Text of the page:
More than half of youth have no money to pay for their tuition

More than half (or 51%) of youth aged 18–24 claimed that they did not have the financial means to pay for their tuition. Furthermore, 18% of those aged 18–24 who were not attending educational institutions indicated that their poor academic performance prevented them from participating. This is according to the “Higher Education and Skills in South Africa” report released by Statistics South Africa


The report, which uses data from the General Household Survey (GHS) 2017, indicates that only 33,8% of youth aged 18–24 were attending educational institutions. Among those, 22,2% were attending school while 11,6% were attending post-school educational institutions.

In 2017, only three-quarters of male students who attended Grade 10 in 2016 progressed to Grade 11, while the same was true for close to 87% of female learners. During the same period, even fewer males (71%) who attended Grade 11 in 2016 progressed to Grade 12 the following year, while 76% of the females did the same.

The report shows that the general trend in participation in all institutions of post-school learning was upward, with total enrolment in higher education institutions in 2016 amounting to 49,9% of all enrolments within the sector; TVET colleges amounted to 30,8% of all enrolments; CET colleges 11,9% of all enrolments; and private colleges 7,4% of all enrolments within the sector.

Despite gains in higher education participation rates, gender disparity was still a challenge, as was participation equity for students from low-income backgrounds. Female participation in 2016 at public higher educational institutions (universities) was 58%, and 57% at TVET colleges. Most students were enrolled in undergraduate NQF Level 7 programmes at universities, mostly studying for qualifications in the fields of business, commerce and management sciences, education or engineering. Most students enrolled at TVET colleges in 2016 were studying for Report 191 qualifications. NATED / Report 191 programmes are delivered under the auspices of the Department of Higher Education and Training and quality assured by Umalusi. The programmes consist of 18 months of theoretical studies at colleges and 18 months relevant practical application in work places. Engineering studies range from N1 – N6 while Business and Utility Studies range from N4 – N6.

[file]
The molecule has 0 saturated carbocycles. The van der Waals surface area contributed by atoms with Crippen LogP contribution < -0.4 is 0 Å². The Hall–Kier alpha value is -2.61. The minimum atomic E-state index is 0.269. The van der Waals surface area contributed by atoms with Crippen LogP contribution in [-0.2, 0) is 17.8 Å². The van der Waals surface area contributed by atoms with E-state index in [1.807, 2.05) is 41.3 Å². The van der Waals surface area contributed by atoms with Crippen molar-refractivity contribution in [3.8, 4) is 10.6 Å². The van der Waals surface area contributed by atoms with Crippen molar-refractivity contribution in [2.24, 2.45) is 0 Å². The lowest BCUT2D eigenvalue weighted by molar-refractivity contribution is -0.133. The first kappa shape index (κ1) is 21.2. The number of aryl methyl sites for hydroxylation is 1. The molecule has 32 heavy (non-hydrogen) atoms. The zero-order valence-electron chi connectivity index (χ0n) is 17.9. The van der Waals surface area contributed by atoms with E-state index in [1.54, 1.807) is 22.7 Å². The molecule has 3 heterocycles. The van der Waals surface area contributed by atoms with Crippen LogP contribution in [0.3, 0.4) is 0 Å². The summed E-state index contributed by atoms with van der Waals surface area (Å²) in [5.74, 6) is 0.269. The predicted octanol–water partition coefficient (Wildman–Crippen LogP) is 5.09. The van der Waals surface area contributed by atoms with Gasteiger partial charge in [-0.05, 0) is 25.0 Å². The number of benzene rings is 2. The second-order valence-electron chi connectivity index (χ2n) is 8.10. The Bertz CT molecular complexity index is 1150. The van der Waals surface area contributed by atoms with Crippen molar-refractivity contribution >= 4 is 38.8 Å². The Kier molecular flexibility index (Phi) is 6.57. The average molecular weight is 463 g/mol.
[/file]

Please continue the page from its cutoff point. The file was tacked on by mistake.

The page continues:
According to the report, the number of graduates from public higher universities more than doubled from 92 874 in 2000 to 203 076 in 2016. In 2016, the number of graduates from TVET and private colleges stood at 135 492.

The time taken by students to complete their undergraduate qualifications also improved over time. However, the higher education system still has challenges in terms of their success rates and poor completion rates. Many students drop out without completing a qualification, or they take up to six years to complete a three-year qualification. Very few students progress to advanced NQF levels of study (NQF levels 8–10). Honours (19,8%), masters (6,3%) and doctoral studies (1,4%) accounted for a relatively small percentage of the overall tertiary qualifications awarded in 2016.

According to the report, close to 47% of youth aged 20–24 years who held bachelor degrees or qualifications equivalent to NQF Level 7 came from the highest household income quintile. In comparison, only 7,4% of youth who held qualifications equivalent to NQF Level 7 came from the lowest household income quintile. Furthermore, close to 36% of youth holding postgraduate degrees or qualifications equivalent to NQF Levels 8–10 came from the highest household income quintile.


For more information, download the “Higher Education and Skills in South Africa” report here.